1. Researchers need to use immunocompromised (i.e. impaired or absent immune system) mice in order for human cells to grow in the mouse. A normal mouse would have an immune response and kill off the human cells, preventing tumour growth and any experimental assessment. The drawback here is that it is difficult to assess the interplay between the immune system and cancer cells, which is extremely important in tumorigenesis.
  2. CSC researchers prefer orthotopic injections – meaning that the human cells are injected directly into the site of origin in the mouse (rather than under the skin, or into the blood stream), see Figure 3. These kinds of injections are thought to be more relevant models of tumour growth, since they are being injected back into their ‘natural’ environment (niche). Intravenous (blood stream) injections are still useful, as they can allow for the assessment of ‘homing’ properties – do these cells have a place they prefer to go and grow?Figure 3: Orthotopic injection models are used to observe tumour growth in its ‘natural’ environment (niche). Some commonly used orthotopic injection models are shown here.
  3. A mouse is not a human! Researchers always need to keep this in mind when applying observations made in mice to human disease. For example, during serial injections (Figure 2), are we selecting for TICs, or cells that are just really good at growing in a mouse? Some have suggested developing ‘humanized’ mouse models to overcome some of these issues. In this kind of model, human ‘support’ cells (e.g. fibroblasts) are injected prior to the tumour cells of interest. They are allowed to grow and develop a human-like environment into which tumour cells can be injected. While a potentially more accurate representation of human disease, this method is very time and resource intensive.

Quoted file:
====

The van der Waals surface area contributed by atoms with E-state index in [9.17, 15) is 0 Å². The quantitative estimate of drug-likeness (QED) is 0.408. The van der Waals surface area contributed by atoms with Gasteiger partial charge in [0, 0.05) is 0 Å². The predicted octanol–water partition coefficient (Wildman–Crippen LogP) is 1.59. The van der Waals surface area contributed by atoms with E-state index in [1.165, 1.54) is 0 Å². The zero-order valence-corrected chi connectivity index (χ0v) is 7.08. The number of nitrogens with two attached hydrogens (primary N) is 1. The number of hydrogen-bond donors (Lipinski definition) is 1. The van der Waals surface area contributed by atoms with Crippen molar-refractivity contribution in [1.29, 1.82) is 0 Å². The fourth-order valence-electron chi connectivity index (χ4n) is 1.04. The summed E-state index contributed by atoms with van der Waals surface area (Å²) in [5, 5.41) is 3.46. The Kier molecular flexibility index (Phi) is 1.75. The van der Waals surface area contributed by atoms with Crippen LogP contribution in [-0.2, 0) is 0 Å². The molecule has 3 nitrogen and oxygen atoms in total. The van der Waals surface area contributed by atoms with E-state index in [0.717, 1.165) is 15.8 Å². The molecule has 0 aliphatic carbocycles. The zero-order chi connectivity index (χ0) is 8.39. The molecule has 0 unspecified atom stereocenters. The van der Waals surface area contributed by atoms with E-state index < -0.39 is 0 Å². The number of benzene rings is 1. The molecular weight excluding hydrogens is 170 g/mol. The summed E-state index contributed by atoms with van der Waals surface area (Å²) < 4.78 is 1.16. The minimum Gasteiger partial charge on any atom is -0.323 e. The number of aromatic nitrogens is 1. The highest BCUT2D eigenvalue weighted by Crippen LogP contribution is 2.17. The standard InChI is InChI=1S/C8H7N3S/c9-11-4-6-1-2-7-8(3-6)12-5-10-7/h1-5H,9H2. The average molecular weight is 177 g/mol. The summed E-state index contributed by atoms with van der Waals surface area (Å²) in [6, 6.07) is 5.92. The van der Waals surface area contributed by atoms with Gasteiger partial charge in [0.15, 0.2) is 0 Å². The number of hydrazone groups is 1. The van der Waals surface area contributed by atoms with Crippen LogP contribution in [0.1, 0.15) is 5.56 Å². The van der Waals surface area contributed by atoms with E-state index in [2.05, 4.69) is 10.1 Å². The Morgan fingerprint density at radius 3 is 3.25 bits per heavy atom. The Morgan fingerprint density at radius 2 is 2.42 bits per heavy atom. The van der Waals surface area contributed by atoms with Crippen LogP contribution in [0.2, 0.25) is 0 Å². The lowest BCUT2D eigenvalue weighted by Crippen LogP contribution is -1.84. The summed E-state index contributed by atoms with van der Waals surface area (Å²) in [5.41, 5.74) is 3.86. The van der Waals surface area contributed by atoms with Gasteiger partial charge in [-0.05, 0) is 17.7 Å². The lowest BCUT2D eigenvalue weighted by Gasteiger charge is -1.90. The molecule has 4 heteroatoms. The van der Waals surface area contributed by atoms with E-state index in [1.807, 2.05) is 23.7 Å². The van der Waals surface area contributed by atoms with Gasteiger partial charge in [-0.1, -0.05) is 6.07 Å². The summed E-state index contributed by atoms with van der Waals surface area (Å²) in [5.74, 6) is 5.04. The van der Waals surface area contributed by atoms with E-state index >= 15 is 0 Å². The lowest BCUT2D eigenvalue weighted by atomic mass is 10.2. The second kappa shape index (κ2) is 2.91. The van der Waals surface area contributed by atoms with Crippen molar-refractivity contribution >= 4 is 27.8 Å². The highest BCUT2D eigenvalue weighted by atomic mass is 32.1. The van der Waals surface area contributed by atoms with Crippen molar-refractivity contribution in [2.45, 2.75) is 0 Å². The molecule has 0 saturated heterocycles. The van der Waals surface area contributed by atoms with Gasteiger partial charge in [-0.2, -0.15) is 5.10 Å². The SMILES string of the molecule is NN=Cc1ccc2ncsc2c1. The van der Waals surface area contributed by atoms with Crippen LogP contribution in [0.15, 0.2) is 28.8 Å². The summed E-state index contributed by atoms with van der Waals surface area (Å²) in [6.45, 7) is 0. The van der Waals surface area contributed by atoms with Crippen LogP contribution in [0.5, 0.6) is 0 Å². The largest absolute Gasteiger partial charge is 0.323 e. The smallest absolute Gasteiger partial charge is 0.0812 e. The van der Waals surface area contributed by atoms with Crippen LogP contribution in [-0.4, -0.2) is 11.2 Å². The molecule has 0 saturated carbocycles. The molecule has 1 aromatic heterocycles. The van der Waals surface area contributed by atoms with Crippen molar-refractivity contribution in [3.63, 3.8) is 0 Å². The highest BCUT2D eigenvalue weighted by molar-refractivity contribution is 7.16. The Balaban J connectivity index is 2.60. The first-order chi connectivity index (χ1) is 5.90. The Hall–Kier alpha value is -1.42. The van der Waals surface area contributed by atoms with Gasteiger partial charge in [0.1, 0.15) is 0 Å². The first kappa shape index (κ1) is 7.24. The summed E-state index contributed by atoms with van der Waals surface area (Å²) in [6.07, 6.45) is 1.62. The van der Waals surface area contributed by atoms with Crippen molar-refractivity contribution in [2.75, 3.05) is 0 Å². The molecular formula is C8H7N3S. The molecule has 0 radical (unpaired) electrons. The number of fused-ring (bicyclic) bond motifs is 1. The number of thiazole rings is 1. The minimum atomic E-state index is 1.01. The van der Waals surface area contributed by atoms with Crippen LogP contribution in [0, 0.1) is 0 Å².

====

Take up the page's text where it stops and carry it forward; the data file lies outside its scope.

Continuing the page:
4. The components of the model can influence the observations and subsequent conclusions! In 2008, Sean Morrison and colleagues brought a striking example of this to light. By changing the level of immune system impairment, and how the cells were injected, this group found a 1 in 4 TIC frequency in melanoma compared to 1 in 46,700 with historical conditions (in-study comparison), begging the question: which is the true TIC frequency? Not only did this shake the foundations of the CSC research community, but it also highlighted the importance of recognizing how components of a model system may artificially influence the behaviour of tumour cells outside of the human body.

I also want to point out the importance of understanding that animal experiments are required in order to move discoveries made in vitro forward towards clinical application in humans. All of these experimental techniques must first be approved by an animal ethics board, which ensures the animals are being treated humanely and not used unnecessarily.

While in vivo of modeling cancer certainly overcomes many of the limitations associated with in vitro techniques, as we’ve seen, it is not without its own set of caveats and limitations. Because of this, CSC researchers rarely use one kind of model system. In fact, the CSC tools that I have described to you are typically used together, in a hierarchy of sorts: in vitro (e.g. sphere formation) to first test a hypothesis, followed by in vivo experiments (e.g. xenotransplantation) to confirm the results in a more complex environment. These in vitro and in vivo assays are the foundations of CSC research, and can be used in a variety of ways to best answer research questions of interest. They are truly essential parts of the CSC researcher toolbox!


1 Comment

  1. Eric Cummer says:

    In search of the perfect model: Thank you for casting light upon this perplexing challenge. Eric Cummer, Toronto.